Corrie only hurts enough to convict, and each time she is swift to offer healing. After worry, fear, and frustration, she counters the problems by discussing their three antidotes: Prayer, trust, and surrender. God hears every one of our prayers, and keeps them before His throne as a fragrant offering. We must trust Him, for He alone is all-powerful. And we can only trust when we surrender our burdens and their solutions completely to him.
By the time you're finished with Don't Wrestle, Just Nestle, you catch just a glimpse of the power of God, and just a glimpse of the rest He wants you to have in Him. It's a little book that I highly recommend.
Cast your burden on the Lord,
and he will sustain you;
he will never permit
the righteous to be moved.
Many Christians, especially adult Christians, consider worry to be a necessary part of life. It's reality, folks. The bills have to be paid, the children have to be taught, people are waiting for us to follow through on our commitments, and there are myriads of crises and accidents throwing us for a loop.
Our family faced this conflict earlier this summer when we took a trip to Washington. What if we didn't get our passports on time? What if we had trouble at the border crossing? Two days before we began our travels, a plane crashed at the San Francisco airport--the same airport we planned to land at for one of our layovers. We didn't expect it to happen twice, but it shakes you up a little, all the same. And one by one absolutely none of these things happened. Our passports came on time, we didn't crash at the San Francisco airport, and we crossed the border with no problem at all. But then came another test: we had rented a car and were travelling down Washington to get to the airport on time for our return plane, when we ran into a huge traffic jam. We were down to the wire, there were no taxis available to get us from the rental place to the airport, and what if we missed our flight and had to re-book? That could be expensive.
What happened? Well--we arrived with not a second to spare, and skipped supper until our next layover. But we arrived. :)
And in the end, what was the point of worrying so much? Yes, we prayed hard. But you don't have to pray and worry at the same time. Worry leads to stress, and takes our eyes of God's ability. Over the years, the more God has opened my eyes to His Sovereignty, the less I find that a situation requires my 'what ifs'. Even if we had missed our flight, or gotten stuck at the border, or didn't get our passports, God was in control.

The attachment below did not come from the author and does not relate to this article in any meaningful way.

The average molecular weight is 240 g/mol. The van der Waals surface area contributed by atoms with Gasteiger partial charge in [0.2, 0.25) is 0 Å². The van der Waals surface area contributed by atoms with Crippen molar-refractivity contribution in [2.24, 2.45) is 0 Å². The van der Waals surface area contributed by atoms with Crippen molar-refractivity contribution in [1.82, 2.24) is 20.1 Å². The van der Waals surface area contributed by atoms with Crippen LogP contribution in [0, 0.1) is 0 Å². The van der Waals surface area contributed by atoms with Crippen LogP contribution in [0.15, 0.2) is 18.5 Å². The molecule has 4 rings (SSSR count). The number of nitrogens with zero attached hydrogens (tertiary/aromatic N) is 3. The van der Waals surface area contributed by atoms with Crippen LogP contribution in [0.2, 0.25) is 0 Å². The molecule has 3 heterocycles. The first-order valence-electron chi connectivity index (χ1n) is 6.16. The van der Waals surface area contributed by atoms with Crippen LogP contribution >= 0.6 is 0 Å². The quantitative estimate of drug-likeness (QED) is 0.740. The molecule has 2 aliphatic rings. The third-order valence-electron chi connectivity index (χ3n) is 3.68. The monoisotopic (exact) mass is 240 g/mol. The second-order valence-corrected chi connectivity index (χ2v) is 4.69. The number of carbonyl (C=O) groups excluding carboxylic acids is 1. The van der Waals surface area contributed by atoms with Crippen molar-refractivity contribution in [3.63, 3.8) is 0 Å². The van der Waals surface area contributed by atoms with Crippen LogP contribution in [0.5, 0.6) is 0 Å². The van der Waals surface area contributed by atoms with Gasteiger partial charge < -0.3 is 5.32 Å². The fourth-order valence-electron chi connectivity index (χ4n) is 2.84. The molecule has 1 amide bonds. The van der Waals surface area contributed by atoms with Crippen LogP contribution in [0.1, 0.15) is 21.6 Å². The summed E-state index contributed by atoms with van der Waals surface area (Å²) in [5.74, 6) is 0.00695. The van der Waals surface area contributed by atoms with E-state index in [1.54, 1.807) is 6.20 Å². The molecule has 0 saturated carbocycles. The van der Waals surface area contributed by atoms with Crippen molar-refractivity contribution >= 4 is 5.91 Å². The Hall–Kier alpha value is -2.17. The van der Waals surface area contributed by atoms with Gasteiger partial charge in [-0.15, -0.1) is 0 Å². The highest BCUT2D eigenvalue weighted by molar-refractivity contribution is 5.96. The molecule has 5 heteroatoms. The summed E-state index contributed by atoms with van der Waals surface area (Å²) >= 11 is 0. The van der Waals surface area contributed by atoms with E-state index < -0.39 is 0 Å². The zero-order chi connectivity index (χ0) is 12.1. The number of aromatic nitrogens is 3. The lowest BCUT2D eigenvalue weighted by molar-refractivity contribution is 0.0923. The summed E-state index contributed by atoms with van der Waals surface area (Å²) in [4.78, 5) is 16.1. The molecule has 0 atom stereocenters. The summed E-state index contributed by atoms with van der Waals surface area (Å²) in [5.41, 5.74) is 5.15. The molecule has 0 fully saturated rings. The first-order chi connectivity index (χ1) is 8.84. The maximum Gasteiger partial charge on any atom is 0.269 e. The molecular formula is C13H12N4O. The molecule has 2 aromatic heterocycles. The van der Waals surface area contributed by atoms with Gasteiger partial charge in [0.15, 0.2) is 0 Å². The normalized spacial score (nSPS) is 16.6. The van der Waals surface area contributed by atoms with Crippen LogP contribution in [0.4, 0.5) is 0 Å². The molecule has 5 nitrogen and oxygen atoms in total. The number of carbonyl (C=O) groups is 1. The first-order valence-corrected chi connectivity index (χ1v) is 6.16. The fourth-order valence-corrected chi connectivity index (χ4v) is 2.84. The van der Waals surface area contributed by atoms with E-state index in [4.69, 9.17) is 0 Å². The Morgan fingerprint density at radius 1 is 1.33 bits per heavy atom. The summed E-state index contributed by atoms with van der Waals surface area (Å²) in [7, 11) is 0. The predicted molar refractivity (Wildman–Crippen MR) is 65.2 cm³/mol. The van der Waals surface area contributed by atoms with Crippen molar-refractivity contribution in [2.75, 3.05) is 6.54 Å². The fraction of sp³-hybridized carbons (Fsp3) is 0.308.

Not to say I don't worry anymore. I worry plenty. But after several years of reading Don't Wrestle, Just Nestle, I have a different perspective on worry than I used to. And I hope that with time, my trust in the Lord will deepen still more.
Today is yesterday's tomorrow you worried about, and all is well.Some people claim that worry drives us closer to the Lord. But while our sin should turn us to the Lord, we still have the option of doing the right thing from the beginning. Obeying God's commands to trust and rest in Him don't need worry to make our obedience any more acceptable. We can be free from that.
As Christians, we are designed to war with the world, the flesh, and the devil. But we aren't supposed to kill ourselves in the process. Too many of us are taking on battles that, far from defeating the enemy, are only wreaking damage on ourselves. Worry accomplishes nothing; fear fixes nothing; frustration only hurts our fellow soldiers. But when we learn to pray to the only One who is powerful, to trust the One who is our Victory, and to surrender our own inadequacies to Him: then we know that Jesus is Victor, and through Him we are victors as well.
We should be at peace with our allies, and at war with our enemies. Don't Wrestle, Just Nestle, focuses on how to do that.
The church library that stocked this book had a gem that I hope they took advantage of. :) While Corrie's autobiographies are fascinating, this book is my favorite work of hers, and one that I hope each of you will take the time to look up as well.